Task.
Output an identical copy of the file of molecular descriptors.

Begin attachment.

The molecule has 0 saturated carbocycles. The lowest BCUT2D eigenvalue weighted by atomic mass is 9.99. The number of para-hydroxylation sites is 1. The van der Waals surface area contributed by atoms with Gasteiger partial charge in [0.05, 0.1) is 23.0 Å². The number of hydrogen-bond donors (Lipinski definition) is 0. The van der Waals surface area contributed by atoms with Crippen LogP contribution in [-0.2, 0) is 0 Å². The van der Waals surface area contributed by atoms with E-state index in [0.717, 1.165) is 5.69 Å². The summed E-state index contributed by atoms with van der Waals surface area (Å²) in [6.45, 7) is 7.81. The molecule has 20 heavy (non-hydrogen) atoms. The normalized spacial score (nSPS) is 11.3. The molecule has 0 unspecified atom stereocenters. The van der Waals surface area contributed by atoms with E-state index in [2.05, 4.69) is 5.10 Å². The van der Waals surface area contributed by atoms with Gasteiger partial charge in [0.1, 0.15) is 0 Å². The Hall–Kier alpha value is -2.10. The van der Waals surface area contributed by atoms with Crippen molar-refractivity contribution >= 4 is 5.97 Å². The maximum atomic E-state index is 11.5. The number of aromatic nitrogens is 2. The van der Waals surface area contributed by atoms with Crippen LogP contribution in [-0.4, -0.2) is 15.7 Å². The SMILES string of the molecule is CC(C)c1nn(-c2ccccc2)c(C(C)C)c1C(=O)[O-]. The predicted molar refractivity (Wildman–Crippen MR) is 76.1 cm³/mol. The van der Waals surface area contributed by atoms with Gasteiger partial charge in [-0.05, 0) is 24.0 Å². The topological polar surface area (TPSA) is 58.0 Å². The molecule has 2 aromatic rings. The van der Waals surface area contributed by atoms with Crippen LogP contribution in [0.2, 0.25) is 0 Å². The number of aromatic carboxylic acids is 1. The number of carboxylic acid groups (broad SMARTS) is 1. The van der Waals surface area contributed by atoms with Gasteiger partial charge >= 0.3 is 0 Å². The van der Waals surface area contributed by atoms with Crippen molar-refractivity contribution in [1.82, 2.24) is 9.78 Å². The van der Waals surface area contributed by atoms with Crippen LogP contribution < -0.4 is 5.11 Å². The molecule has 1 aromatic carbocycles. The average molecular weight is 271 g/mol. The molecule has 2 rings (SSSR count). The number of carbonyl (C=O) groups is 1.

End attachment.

The molecule has 0 saturated carbocycles. The lowest BCUT2D eigenvalue weighted by atomic mass is 9.99. The number of para-hydroxylation sites is 1. The van der Waals surface area contributed by atoms with Gasteiger partial charge in [0.05, 0.1) is 23.0 Å². The number of hydrogen-bond donors (Lipinski definition) is 0. The van der Waals surface area contributed by atoms with Crippen LogP contribution in [-0.2, 0) is 0 Å². The van der Waals surface area contributed by atoms with E-state index in [0.717, 1.165) is 5.69 Å². The summed E-state index contributed by atoms with van der Waals surface area (Å²) in [6.45, 7) is 7.81. The molecule has 20 heavy (non-hydrogen) atoms. The normalized spacial score (nSPS) is 11.3. The molecule has 0 unspecified atom stereocenters. The van der Waals surface area contributed by atoms with E-state index in [2.05, 4.69) is 5.10 Å². The van der Waals surface area contributed by atoms with Gasteiger partial charge in [0.1, 0.15) is 0 Å². The Hall–Kier alpha value is -2.10. The van der Waals surface area contributed by atoms with Crippen molar-refractivity contribution >= 4 is 5.97 Å². The maximum atomic E-state index is 11.5. The number of aromatic nitrogens is 2. The van der Waals surface area contributed by atoms with Crippen LogP contribution in [-0.4, -0.2) is 15.7 Å². The SMILES string of the molecule is CC(C)c1nn(-c2ccccc2)c(C(C)C)c1C(=O)[O-]. The predicted molar refractivity (Wildman–Crippen MR) is 76.1 cm³/mol. The van der Waals surface area contributed by atoms with Gasteiger partial charge in [-0.05, 0) is 24.0 Å². The topological polar surface area (TPSA) is 58.0 Å². The molecule has 2 aromatic rings. The van der Waals surface area contributed by atoms with Crippen LogP contribution in [0.2, 0.25) is 0 Å². The number of aromatic carboxylic acids is 1. The number of carboxylic acid groups (broad SMARTS) is 1. The van der Waals surface area contributed by atoms with Gasteiger partial charge >= 0.3 is 0 Å². The van der Waals surface area contributed by atoms with Crippen molar-refractivity contribution in [1.82, 2.24) is 9.78 Å². The van der Waals surface area contributed by atoms with Crippen LogP contribution < -0.4 is 5.11 Å². The molecule has 1 aromatic carbocycles. The average molecular weight is 271 g/mol. The molecule has 2 rings (SSSR count). The number of carbonyl (C=O) groups is 1.